We have all been there. The kid that is a reluctant writer because they struggle or truly have no ideas. How can we help them?
Here are a few tips to support those kids that just can't get started!
One of my most favorite lessons in the beginning of the school year is my heart map lesson. It is actually part of my launching Writing Workshop lessons. You can get them free here.
I like to use the book My Map Book by Fanelli to introduce the concept of different kinds of maps.
After reading the book, I model how to create a heart map. You can find the lesson and free printable here.
After completing this lesson, students fold the map in half and glue one side into their writer's notebook. This creates a bank of ideas for students to draw from if they can't come up with an idea.
Another novel idea for creating a bank of ideas is having students create a map of their life. This idea was shared by Jivey on her blog.
Students can draw a map of an important place (life their street or neighborhood, as Jivey shows above). Then, they can add post it notes of things that happened in each place and then write a small moments story. If students are stuck, it is yet another place to draw ideas from.
In the beginning of the school year, we actually brainstorm a bank of ideas students can write about and refer to all year long. We do this as a whole class.
Here are two examples from third and fourth grade.
Two Tall Teachers created this FREE bank of ideas for students. You can print out one per students and glue it in the back of their writer's notebook for reference.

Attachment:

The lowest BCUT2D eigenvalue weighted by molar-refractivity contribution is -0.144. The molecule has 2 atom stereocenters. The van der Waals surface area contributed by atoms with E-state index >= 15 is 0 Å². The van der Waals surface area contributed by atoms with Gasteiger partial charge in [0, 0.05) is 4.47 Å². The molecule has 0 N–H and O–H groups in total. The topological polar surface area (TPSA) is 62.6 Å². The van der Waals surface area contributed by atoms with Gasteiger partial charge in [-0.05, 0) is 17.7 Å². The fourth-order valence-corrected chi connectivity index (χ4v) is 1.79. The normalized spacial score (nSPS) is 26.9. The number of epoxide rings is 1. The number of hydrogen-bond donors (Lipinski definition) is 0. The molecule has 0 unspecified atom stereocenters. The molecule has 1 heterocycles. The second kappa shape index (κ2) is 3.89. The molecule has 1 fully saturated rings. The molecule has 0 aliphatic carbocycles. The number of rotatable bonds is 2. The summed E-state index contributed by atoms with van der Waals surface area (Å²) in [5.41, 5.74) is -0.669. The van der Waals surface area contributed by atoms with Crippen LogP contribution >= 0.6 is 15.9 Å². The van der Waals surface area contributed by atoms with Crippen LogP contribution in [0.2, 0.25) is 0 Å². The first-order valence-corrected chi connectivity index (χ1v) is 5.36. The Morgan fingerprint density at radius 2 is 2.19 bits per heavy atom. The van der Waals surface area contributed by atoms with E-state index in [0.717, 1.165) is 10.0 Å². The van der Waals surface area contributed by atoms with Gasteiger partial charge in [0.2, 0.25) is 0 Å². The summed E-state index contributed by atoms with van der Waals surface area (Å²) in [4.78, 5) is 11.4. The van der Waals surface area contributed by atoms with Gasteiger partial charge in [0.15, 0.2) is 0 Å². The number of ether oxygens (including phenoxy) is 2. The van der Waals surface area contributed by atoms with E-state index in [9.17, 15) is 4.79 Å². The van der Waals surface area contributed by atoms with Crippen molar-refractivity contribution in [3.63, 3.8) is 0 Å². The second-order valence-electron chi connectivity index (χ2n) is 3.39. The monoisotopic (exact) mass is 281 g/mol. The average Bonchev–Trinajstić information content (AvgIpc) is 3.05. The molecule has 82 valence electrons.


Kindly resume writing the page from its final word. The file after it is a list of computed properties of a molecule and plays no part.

Jennifer from Jennifer's Teaching Tools has SEVERAL AWESOME freebies for starting Writer's Notebooks. She has this FREE bank of ideas.
There have been some years where my students GREATLY struggled with organizing their thoughts when writing. In addition to LOTS of modeling, I have also provided text frames. Text frames can basically be fill in the blank writing. This can be the very BOTTOM of the scaffolding process and be gently removed as students progress in their writing.
I wrote about using text frames for responding to literature here. You can click on the pictures to grab the freebies!
While, graphic organizers are not text frames, they can be great guides for students in writing. This graphic organizer is pretty guided. I shared this for FREE when I wrote about exploring narrative writing here.
One way to support writers is to provide a common experience they can write from. This can be writing about an assembly, field trip, or even a classroom experience. It can even be creating a craft and writing about it. The idea is that this is done upfront to provide students with support in creating ideas.
In my Nounster unit, students created a "nounster," or monster. you can read all about this project FREE here.
In my Cowboy End of Year Unit, students create a cowboy character paper doll to write about. You can get all of the templates and more here.
I hope this post gave you some a few helpful hints to support your struggling writers!
You can see the other posts in this series below.
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